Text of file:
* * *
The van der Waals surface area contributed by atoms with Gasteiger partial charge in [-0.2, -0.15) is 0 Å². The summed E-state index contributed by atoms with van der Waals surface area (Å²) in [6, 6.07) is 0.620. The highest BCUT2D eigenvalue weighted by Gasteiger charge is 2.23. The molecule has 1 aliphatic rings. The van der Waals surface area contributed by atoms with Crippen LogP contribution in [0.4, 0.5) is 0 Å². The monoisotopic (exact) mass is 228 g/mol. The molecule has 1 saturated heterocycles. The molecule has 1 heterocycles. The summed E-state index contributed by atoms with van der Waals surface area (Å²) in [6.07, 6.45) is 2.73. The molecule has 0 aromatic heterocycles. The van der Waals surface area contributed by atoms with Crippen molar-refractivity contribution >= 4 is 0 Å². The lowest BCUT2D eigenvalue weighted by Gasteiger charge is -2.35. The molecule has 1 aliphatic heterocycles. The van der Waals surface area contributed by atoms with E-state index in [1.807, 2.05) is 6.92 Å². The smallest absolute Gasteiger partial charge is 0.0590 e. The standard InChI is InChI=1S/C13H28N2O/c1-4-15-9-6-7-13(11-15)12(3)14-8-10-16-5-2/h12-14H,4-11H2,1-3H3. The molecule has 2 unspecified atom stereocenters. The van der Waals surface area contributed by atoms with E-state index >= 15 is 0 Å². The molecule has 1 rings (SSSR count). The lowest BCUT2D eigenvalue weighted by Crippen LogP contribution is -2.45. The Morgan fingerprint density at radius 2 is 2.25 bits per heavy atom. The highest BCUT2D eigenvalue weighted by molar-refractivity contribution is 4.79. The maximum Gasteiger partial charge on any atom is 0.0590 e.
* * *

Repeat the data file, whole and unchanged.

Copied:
The van der Waals surface area contributed by atoms with Gasteiger partial charge in [-0.2, -0.15) is 0 Å². The summed E-state index contributed by atoms with van der Waals surface area (Å²) in [6, 6.07) is 0.620. The highest BCUT2D eigenvalue weighted by Gasteiger charge is 2.23. The molecule has 1 aliphatic rings. The van der Waals surface area contributed by atoms with Crippen LogP contribution in [0.4, 0.5) is 0 Å². The monoisotopic (exact) mass is 228 g/mol. The molecule has 1 saturated heterocycles. The molecule has 1 heterocycles. The summed E-state index contributed by atoms with van der Waals surface area (Å²) in [6.07, 6.45) is 2.73. The molecule has 0 aromatic heterocycles. The van der Waals surface area contributed by atoms with Crippen molar-refractivity contribution >= 4 is 0 Å². The lowest BCUT2D eigenvalue weighted by Gasteiger charge is -2.35. The molecule has 1 aliphatic heterocycles. The van der Waals surface area contributed by atoms with E-state index in [1.807, 2.05) is 6.92 Å². The smallest absolute Gasteiger partial charge is 0.0590 e. The standard InChI is InChI=1S/C13H28N2O/c1-4-15-9-6-7-13(11-15)12(3)14-8-10-16-5-2/h12-14H,4-11H2,1-3H3. The molecule has 2 unspecified atom stereocenters. The van der Waals surface area contributed by atoms with E-state index >= 15 is 0 Å². The molecule has 1 rings (SSSR count). The lowest BCUT2D eigenvalue weighted by Crippen LogP contribution is -2.45. The Morgan fingerprint density at radius 2 is 2.25 bits per heavy atom. The highest BCUT2D eigenvalue weighted by molar-refractivity contribution is 4.79. The maximum Gasteiger partial charge on any atom is 0.0590 e.